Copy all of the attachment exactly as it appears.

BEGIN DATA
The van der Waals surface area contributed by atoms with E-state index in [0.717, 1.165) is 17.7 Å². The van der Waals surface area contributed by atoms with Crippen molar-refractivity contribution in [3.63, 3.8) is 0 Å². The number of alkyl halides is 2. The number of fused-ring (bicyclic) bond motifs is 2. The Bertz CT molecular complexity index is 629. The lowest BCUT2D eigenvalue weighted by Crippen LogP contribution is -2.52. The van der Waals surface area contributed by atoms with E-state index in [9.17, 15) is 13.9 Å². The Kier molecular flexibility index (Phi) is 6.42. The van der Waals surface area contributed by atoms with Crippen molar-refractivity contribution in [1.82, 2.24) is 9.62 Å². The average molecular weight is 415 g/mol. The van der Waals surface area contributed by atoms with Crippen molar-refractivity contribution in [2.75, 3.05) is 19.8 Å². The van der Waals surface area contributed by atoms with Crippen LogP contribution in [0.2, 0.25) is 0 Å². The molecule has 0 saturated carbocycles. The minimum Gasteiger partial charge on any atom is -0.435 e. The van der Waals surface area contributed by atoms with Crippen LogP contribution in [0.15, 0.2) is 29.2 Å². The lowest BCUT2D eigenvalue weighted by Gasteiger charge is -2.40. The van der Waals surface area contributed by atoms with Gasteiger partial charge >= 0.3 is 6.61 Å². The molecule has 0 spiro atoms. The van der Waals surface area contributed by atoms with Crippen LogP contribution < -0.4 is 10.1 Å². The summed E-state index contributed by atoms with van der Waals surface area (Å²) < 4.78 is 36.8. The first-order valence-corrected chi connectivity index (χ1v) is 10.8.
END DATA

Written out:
The van der Waals surface area contributed by atoms with E-state index in [0.717, 1.165) is 17.7 Å². The van der Waals surface area contributed by atoms with Crippen molar-refractivity contribution in [3.63, 3.8) is 0 Å². The number of alkyl halides is 2. The number of fused-ring (bicyclic) bond motifs is 2. The Bertz CT molecular complexity index is 629. The lowest BCUT2D eigenvalue weighted by Crippen LogP contribution is -2.52. The van der Waals surface area contributed by atoms with E-state index in [9.17, 15) is 13.9 Å². The Kier molecular flexibility index (Phi) is 6.42. The van der Waals surface area contributed by atoms with Crippen molar-refractivity contribution in [1.82, 2.24) is 9.62 Å². The average molecular weight is 415 g/mol. The van der Waals surface area contributed by atoms with Crippen molar-refractivity contribution in [2.75, 3.05) is 19.8 Å². The van der Waals surface area contributed by atoms with Crippen LogP contribution in [0.2, 0.25) is 0 Å². The molecule has 0 saturated carbocycles. The minimum Gasteiger partial charge on any atom is -0.435 e. The van der Waals surface area contributed by atoms with Crippen LogP contribution in [0.15, 0.2) is 29.2 Å². The lowest BCUT2D eigenvalue weighted by Gasteiger charge is -2.40. The van der Waals surface area contributed by atoms with Gasteiger partial charge >= 0.3 is 6.61 Å². The molecule has 0 spiro atoms. The van der Waals surface area contributed by atoms with Crippen LogP contribution < -0.4 is 10.1 Å². The summed E-state index contributed by atoms with van der Waals surface area (Å²) < 4.78 is 36.8. The first-order valence-corrected chi connectivity index (χ1v) is 10.8.